This is the story of Francis (Frank) Troy, ‘The Bomber Priest’, who was shot dead as he set out with 600kg of explosives in a van to destroy Stormont and with it the Good Friday Agreement. The story is told posthumously onto a tape (the Dictaphone shutoff is a clever chapter ending) by his nephew to a journalist by means of Frank’s journals. The nephew at the age of twelve indirectly caused the death of his parents and baby sister by failing to report faulty Christmas lights and, thus orphaned, came to live with his uncle. The nephew slowly and teasingly unfolds the complex nature of his uncle to the journalist, and in so doing attempts to understand what motivated such extreme actions in a human being.

The narrative commences when Frank is on the point of ‘leaving’ the priesthood. He is delusional; he was never ordained. He is recovering from a breakdown in St John of God’s clinic. He comes across as a very erudite character quoting long passages from various European languages. These passages without translation presume an erudition beyond that of a general reader.

The use of a second person narration may be jarring for some readers initially but one grows to accept it as one goes deeper into the novel. The author, who is also a poet, is very good on some contemporary descriptions:

To the right, the orange city is spread out beneath, unreal, tilting on the inclined table of the bay. It has the shape of a great crab’s claw, traced in neon stitches that are embroidered, in yellows and reds, onto the wide black landscape. Between the points of the claws, the empty maw of the sea. Two hungers.

Or the description of the face of the clock as ‘paralysed at 12.10’.

However, despite these illuminated moments, far too much of the language in the novel is stilted and almost archaic. There are favourite repeated words (‘entrails’, ‘visceral’) and tautologies (‘halt, lame’). There are wandering, complex sentences in the passive: ‘With the violent contraction of abdomen that had raised me up, my sunglasses had fallen away.’ There are too many abstractions and the dialogue lacks an authentic immediacy: ‘If you had faith the size of a mustard seed, you might conjecture….’ Who speaks like that? It smarts of Biblical sermonising rather than normal conversation. One could equally apply to the author what the journalist says of the nephew’s mode of delivery: ‘You’ve a queer way of circumlocuting about the subject.’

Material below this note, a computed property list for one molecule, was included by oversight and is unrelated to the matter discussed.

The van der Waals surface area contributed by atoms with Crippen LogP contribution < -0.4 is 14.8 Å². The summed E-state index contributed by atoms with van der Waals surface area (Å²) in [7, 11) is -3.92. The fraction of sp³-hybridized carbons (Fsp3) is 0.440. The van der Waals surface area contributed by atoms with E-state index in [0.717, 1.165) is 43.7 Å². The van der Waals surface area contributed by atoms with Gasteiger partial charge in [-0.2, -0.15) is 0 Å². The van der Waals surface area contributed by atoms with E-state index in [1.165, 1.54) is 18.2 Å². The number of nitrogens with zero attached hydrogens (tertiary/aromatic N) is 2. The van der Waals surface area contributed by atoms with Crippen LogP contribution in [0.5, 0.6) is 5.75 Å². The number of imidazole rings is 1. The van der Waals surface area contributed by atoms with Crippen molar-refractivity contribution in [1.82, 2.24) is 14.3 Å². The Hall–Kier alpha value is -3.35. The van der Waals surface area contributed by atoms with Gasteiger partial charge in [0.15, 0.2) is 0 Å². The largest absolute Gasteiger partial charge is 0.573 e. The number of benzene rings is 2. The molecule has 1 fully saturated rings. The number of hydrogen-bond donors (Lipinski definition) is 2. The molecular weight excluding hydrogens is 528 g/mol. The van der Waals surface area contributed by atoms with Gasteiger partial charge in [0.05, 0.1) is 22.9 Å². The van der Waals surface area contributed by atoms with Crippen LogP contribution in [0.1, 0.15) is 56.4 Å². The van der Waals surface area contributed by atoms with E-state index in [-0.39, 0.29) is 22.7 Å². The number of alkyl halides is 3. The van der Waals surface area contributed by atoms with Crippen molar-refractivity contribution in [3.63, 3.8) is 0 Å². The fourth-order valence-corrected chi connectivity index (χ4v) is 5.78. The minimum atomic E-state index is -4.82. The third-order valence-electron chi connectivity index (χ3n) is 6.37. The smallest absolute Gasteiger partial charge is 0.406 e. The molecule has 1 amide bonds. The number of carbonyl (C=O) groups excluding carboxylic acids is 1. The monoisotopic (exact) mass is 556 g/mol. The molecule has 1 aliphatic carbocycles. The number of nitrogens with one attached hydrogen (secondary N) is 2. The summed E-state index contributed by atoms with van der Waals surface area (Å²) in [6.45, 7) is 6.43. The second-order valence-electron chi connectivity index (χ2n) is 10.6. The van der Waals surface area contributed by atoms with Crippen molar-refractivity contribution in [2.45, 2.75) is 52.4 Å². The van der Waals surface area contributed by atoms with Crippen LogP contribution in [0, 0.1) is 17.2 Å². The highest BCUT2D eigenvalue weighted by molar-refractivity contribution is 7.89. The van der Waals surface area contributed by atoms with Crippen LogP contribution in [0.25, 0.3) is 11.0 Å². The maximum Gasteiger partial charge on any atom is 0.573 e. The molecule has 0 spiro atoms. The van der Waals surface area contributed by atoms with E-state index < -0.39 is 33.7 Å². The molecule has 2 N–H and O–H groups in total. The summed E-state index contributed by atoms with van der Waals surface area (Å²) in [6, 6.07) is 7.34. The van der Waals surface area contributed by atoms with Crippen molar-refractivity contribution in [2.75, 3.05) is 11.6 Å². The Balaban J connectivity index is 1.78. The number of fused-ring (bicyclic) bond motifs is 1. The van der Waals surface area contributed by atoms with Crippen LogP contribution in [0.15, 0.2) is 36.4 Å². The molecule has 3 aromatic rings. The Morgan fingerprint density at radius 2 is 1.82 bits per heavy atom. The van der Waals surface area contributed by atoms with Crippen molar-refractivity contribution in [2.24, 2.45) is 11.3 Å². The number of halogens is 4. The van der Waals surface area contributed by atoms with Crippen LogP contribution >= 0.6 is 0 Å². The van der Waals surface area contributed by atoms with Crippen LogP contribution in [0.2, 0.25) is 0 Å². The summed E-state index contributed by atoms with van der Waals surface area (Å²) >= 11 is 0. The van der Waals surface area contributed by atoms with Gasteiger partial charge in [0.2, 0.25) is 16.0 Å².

Suspense in the novel is generated effectively by the looming threat of Alban Breathnach and his men (the IRA) as they go in pursuit of Frank’s journals. The story is engrossing as we learn slowly of the complex mind of Frank, the narrative interrupted intermittently by streams of consciousness. He is no mere nationalist. He gets beaten up by the Republican left for questioning their ethos.

Although the story is essentially Frank’s, the nephew’s part is not totally convincing. He dismisses his father in a one liner as a bit of a Puritan who left him financially sound. Was there no love there, one wonders. There is little mention of his mother and little emotion or remorse over his parents’ deaths or over the death of his baby sister for which he has to be held to blame. One feels the nephew is merely a conduit through which the uncle’s story is meant to flow.

The kernel of meaning in the title of the novel is to be found when Frank, the polyglot and the last European, decries the homogenisation of Europe. The new Europe is no longer a place of uncertainty, the uncertainty that drove men such as Copernicus, Columbus or Cortes to make their discoveries. ‘What faith now,’ he asks, ‘when difference is to be effaced in the name of ethical and economic harmony?’ More important questions for the reader, however, are whether all this rhetoric really gels with the character of Frank and whether it has real relevance to the plot of the novel. I find the thesis interesting and I agree with Butler about the danger of homogenisation within Europe, but this is thesis stuff, and I am not at all sure if it tallies with the character and plot of the story. No more than the apocalyptic dust jacket design of Roger Derham with its doom-laden images from Dante; they are anachronistic and off-putting for a modern reader.

As the novel progresses, the characters of Frank and the journalist and the nephew tend to blur into each other. There is no clear differentiation of voices. And the code names for characters PT1, T2, etc… are confusing and overdone, further disconcerting the reader.

However, there are some poignant moments in the novel where Butler removes his mantle of erudition, and striving less for effect, shows his true talent as a writer. Such a moment occurs where, towards the end of the novel, he attempts very convincingly to justify hatred. It is where a woman pathetically tries to rouse a corpse, a casualty of the Northern violence, and a dirty child in the corner faces into the wall:

She is pummelling the chest with her fists. She is screaming all about her. She is so furious that no one dares to approach her and the dirty child is too terrified even to cry.